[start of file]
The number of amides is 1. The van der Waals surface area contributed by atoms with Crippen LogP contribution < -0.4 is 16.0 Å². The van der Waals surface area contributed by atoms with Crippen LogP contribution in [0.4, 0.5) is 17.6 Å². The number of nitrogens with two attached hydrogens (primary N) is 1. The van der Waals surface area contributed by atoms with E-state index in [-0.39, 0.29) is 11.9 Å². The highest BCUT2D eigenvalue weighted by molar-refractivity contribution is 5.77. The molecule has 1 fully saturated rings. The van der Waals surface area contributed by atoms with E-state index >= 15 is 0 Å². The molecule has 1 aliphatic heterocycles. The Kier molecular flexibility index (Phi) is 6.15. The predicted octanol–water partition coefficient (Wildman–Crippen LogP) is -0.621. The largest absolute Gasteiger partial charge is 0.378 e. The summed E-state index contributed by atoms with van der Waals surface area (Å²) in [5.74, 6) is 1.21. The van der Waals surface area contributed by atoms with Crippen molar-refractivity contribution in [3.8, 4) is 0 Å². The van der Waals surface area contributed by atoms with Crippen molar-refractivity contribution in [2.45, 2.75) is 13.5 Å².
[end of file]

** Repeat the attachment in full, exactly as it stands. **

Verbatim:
The number of amides is 1. The van der Waals surface area contributed by atoms with Crippen LogP contribution < -0.4 is 16.0 Å². The van der Waals surface area contributed by atoms with Crippen LogP contribution in [0.4, 0.5) is 17.6 Å². The number of nitrogens with two attached hydrogens (primary N) is 1. The van der Waals surface area contributed by atoms with E-state index in [-0.39, 0.29) is 11.9 Å². The highest BCUT2D eigenvalue weighted by molar-refractivity contribution is 5.77. The molecule has 1 fully saturated rings. The van der Waals surface area contributed by atoms with E-state index >= 15 is 0 Å². The molecule has 1 aliphatic heterocycles. The Kier molecular flexibility index (Phi) is 6.15. The predicted octanol–water partition coefficient (Wildman–Crippen LogP) is -0.621. The largest absolute Gasteiger partial charge is 0.378 e. The summed E-state index contributed by atoms with van der Waals surface area (Å²) in [5.74, 6) is 1.21. The van der Waals surface area contributed by atoms with Crippen molar-refractivity contribution in [3.8, 4) is 0 Å². The van der Waals surface area contributed by atoms with Crippen molar-refractivity contribution in [2.45, 2.75) is 13.5 Å².